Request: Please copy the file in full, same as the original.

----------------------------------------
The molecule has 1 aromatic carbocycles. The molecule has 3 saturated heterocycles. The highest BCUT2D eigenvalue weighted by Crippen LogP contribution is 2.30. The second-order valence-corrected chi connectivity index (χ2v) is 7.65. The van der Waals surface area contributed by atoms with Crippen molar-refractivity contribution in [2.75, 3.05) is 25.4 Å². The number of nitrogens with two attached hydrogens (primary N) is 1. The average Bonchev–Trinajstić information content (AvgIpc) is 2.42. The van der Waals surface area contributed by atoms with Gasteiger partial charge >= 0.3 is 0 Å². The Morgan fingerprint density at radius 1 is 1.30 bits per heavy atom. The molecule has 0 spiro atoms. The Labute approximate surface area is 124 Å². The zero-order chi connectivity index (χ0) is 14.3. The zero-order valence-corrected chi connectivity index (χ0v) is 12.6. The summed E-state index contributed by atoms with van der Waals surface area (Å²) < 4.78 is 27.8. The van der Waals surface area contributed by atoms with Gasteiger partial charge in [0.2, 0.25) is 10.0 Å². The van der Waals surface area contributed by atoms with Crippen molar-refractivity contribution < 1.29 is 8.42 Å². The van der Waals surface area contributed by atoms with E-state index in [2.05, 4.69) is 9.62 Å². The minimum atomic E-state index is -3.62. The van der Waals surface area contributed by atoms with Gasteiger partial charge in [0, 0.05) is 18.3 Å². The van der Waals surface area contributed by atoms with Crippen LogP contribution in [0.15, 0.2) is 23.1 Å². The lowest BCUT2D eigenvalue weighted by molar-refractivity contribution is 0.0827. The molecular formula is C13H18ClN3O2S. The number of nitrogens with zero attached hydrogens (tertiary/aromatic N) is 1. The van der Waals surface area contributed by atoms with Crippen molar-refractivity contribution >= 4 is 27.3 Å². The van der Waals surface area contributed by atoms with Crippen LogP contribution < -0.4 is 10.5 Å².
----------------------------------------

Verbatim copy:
The molecule has 1 aromatic carbocycles. The molecule has 3 saturated heterocycles. The highest BCUT2D eigenvalue weighted by Crippen LogP contribution is 2.30. The second-order valence-corrected chi connectivity index (χ2v) is 7.65. The van der Waals surface area contributed by atoms with Crippen molar-refractivity contribution in [2.75, 3.05) is 25.4 Å². The number of nitrogens with two attached hydrogens (primary N) is 1. The average Bonchev–Trinajstić information content (AvgIpc) is 2.42. The van der Waals surface area contributed by atoms with Gasteiger partial charge >= 0.3 is 0 Å². The Morgan fingerprint density at radius 1 is 1.30 bits per heavy atom. The molecule has 0 spiro atoms. The Labute approximate surface area is 124 Å². The zero-order chi connectivity index (χ0) is 14.3. The zero-order valence-corrected chi connectivity index (χ0v) is 12.6. The summed E-state index contributed by atoms with van der Waals surface area (Å²) < 4.78 is 27.8. The van der Waals surface area contributed by atoms with Gasteiger partial charge in [0.2, 0.25) is 10.0 Å². The van der Waals surface area contributed by atoms with Crippen molar-refractivity contribution < 1.29 is 8.42 Å². The van der Waals surface area contributed by atoms with E-state index in [2.05, 4.69) is 9.62 Å². The minimum atomic E-state index is -3.62. The van der Waals surface area contributed by atoms with Gasteiger partial charge in [0, 0.05) is 18.3 Å². The van der Waals surface area contributed by atoms with Crippen LogP contribution in [0.15, 0.2) is 23.1 Å². The lowest BCUT2D eigenvalue weighted by molar-refractivity contribution is 0.0827. The molecular formula is C13H18ClN3O2S. The number of nitrogens with zero attached hydrogens (tertiary/aromatic N) is 1. The van der Waals surface area contributed by atoms with Crippen molar-refractivity contribution >= 4 is 27.3 Å². The van der Waals surface area contributed by atoms with Crippen LogP contribution < -0.4 is 10.5 Å².